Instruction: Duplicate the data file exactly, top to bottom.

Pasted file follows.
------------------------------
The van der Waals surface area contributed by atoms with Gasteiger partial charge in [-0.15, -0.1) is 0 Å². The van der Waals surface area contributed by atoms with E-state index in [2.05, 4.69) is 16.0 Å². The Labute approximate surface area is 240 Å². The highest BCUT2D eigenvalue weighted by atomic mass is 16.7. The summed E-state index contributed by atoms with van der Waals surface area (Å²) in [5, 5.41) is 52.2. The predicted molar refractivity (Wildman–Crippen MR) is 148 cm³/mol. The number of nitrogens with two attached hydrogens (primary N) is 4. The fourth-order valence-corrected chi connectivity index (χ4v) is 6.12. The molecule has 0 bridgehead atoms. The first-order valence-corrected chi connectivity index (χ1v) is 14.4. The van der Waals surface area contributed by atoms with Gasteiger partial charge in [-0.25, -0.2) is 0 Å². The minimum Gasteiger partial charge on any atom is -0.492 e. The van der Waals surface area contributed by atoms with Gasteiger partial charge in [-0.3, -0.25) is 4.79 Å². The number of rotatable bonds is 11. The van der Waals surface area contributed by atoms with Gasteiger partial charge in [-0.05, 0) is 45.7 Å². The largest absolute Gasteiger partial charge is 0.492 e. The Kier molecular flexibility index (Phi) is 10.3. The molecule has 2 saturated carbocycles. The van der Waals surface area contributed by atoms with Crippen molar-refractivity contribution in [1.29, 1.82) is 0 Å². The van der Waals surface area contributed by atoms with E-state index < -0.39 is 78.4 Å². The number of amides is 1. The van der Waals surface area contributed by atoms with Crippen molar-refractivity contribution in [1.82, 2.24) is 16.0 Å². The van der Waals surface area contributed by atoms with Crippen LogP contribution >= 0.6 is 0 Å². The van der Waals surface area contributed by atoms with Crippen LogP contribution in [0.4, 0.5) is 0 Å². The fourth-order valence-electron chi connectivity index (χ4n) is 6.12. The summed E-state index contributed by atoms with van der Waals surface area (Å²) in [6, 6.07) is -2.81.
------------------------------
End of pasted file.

The van der Waals surface area contributed by atoms with Gasteiger partial charge in [-0.15, -0.1) is 0 Å². The van der Waals surface area contributed by atoms with E-state index in [2.05, 4.69) is 16.0 Å². The Labute approximate surface area is 240 Å². The highest BCUT2D eigenvalue weighted by atomic mass is 16.7. The summed E-state index contributed by atoms with van der Waals surface area (Å²) in [5, 5.41) is 52.2. The predicted molar refractivity (Wildman–Crippen MR) is 148 cm³/mol. The number of nitrogens with two attached hydrogens (primary N) is 4. The fourth-order valence-corrected chi connectivity index (χ4v) is 6.12. The molecule has 0 bridgehead atoms. The first-order valence-corrected chi connectivity index (χ1v) is 14.4. The van der Waals surface area contributed by atoms with Gasteiger partial charge in [-0.25, -0.2) is 0 Å². The minimum Gasteiger partial charge on any atom is -0.492 e. The van der Waals surface area contributed by atoms with Gasteiger partial charge in [-0.3, -0.25) is 4.79 Å². The number of rotatable bonds is 11. The van der Waals surface area contributed by atoms with Gasteiger partial charge in [-0.05, 0) is 45.7 Å². The largest absolute Gasteiger partial charge is 0.492 e. The Kier molecular flexibility index (Phi) is 10.3. The molecule has 2 saturated carbocycles. The van der Waals surface area contributed by atoms with Crippen molar-refractivity contribution in [1.29, 1.82) is 0 Å². The van der Waals surface area contributed by atoms with E-state index < -0.39 is 78.4 Å². The number of amides is 1. The van der Waals surface area contributed by atoms with Crippen molar-refractivity contribution in [1.82, 2.24) is 16.0 Å². The van der Waals surface area contributed by atoms with Crippen LogP contribution >= 0.6 is 0 Å². The van der Waals surface area contributed by atoms with Crippen LogP contribution in [0.4, 0.5) is 0 Å². The fourth-order valence-electron chi connectivity index (χ4n) is 6.12. The summed E-state index contributed by atoms with van der Waals surface area (Å²) in [6, 6.07) is -2.81.